Cherry Hill Workers’ Compensation Claims
If you have been injured at your place of employment, you may be able to make a Cherry Hill workers’ compensation claim. However, before making a claim, you should understand the circumstances which may allow you to receive or prohibit you from receiving compensation. It is strongly recommended to speak with an experienced workers’ comp attorney before filing a claim.
How do Wages Impact Workers’ Compensation Claims?
Once the carrier establishes the average weekly wage, the temporary benefits would be 70% of that number. However, there is a cap on the amount of compensation that can be awarded in a successful workers’ comp claim. The maximum amount for 2021 is $969.
For people in high-paying jobs, being out on workers’ compensation may not be ideal because they would earn significantly less money every week than they would have if they were working. For example, if a person had a very high-paying job and made $3,000 per week before becoming injured, they would not get 70% of $3,000, they would hit the cap and only receive $969 per week.
Workers’ comp is much more beneficial for people who have lower-paying jobs. A person who earns $500 per week may potentially earn $350 per week when they are out on workers’ compensation, which is closer to their take-home pay.
Workers’ Compensation Claims in Private Sector Companies vs. Federal Sector Companies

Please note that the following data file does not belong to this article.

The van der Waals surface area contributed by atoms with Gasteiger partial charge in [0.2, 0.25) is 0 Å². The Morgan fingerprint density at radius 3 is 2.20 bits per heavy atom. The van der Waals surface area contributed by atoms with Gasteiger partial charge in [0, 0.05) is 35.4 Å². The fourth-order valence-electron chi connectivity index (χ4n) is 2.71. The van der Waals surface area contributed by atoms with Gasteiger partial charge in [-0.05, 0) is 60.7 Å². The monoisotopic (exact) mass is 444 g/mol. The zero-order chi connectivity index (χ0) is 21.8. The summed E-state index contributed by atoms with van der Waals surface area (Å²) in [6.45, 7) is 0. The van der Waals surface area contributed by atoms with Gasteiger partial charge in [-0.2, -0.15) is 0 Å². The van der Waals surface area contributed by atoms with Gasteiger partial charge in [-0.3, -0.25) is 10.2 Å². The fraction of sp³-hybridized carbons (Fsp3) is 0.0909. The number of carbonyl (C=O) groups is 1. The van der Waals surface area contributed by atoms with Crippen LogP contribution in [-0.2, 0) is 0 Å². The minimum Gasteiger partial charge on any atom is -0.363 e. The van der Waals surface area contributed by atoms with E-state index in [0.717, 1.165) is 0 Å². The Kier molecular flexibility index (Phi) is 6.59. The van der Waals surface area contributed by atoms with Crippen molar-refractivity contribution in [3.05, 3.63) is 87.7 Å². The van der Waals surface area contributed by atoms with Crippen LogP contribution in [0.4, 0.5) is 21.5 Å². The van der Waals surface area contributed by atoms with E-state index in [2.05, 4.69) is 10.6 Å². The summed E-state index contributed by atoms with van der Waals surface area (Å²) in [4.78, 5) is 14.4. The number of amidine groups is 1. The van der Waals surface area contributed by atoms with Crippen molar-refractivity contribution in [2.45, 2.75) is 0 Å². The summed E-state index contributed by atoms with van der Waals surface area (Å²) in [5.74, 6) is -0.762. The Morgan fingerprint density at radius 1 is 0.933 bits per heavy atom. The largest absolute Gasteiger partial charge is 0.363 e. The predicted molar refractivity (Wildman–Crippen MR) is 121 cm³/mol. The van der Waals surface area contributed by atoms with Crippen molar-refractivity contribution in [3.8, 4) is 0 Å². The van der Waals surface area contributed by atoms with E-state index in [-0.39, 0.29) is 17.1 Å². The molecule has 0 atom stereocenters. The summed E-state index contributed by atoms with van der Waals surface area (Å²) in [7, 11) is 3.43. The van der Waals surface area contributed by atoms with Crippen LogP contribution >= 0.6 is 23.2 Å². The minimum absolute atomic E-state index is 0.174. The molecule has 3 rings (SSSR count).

Workers’ comp claims are regulated both publicly and privately. People who work for the state or any government agency could be considered publicly regulated, and people who work for any other privately held company would be privately regulated.
Most workers’ compensation claims in Cherry Hill, however, fall under state law and the Workers’ Compensation Act of the State of New Jersey. For federal employees, there is a federal workers’ compensation that is completely different, and those claims are dealt with in federal court, not in state court.
Workers’ Comp Claims and Unemployment Benefits in Cherry Hill
In order to collect unemployment benefits, a person must swear to the unemployment office that they are ready, willing, and able to work. That is antithetical to workers’ compensation claims, because in order to collect workers’ comp benefits, they have to have an injury on the job and be unable to work. Someone cannot be able to work and unable to work at the same time.
If a Cherry Hill workers’ compensation claim is denied, but the injured worker disagrees and still believes they are unable to work, rather than collecting unemployment, they would be better served by applying for state temporary disability benefits, which is a similar benefit to unemployment. It is essentially unemployment for people who cannot work.
When applying for state temporary disability benefits, a person should have a doctor sign a certification that they are unable to work. If they do collect those benefits and still pursue the workers’ compensation claim, there is an offset that may eventually occur. In other words, whatever the state pays in the temporary disability benefits, they could ask the worker to sign a document that says if they go out and collect workers’ compensation benefits, they are obligated to repay the state temporary disability benefits that they already collected. It creates a lien on a Cherry Hill workers’ compensation claim that has to be repaid when the workers’ comp case resolves.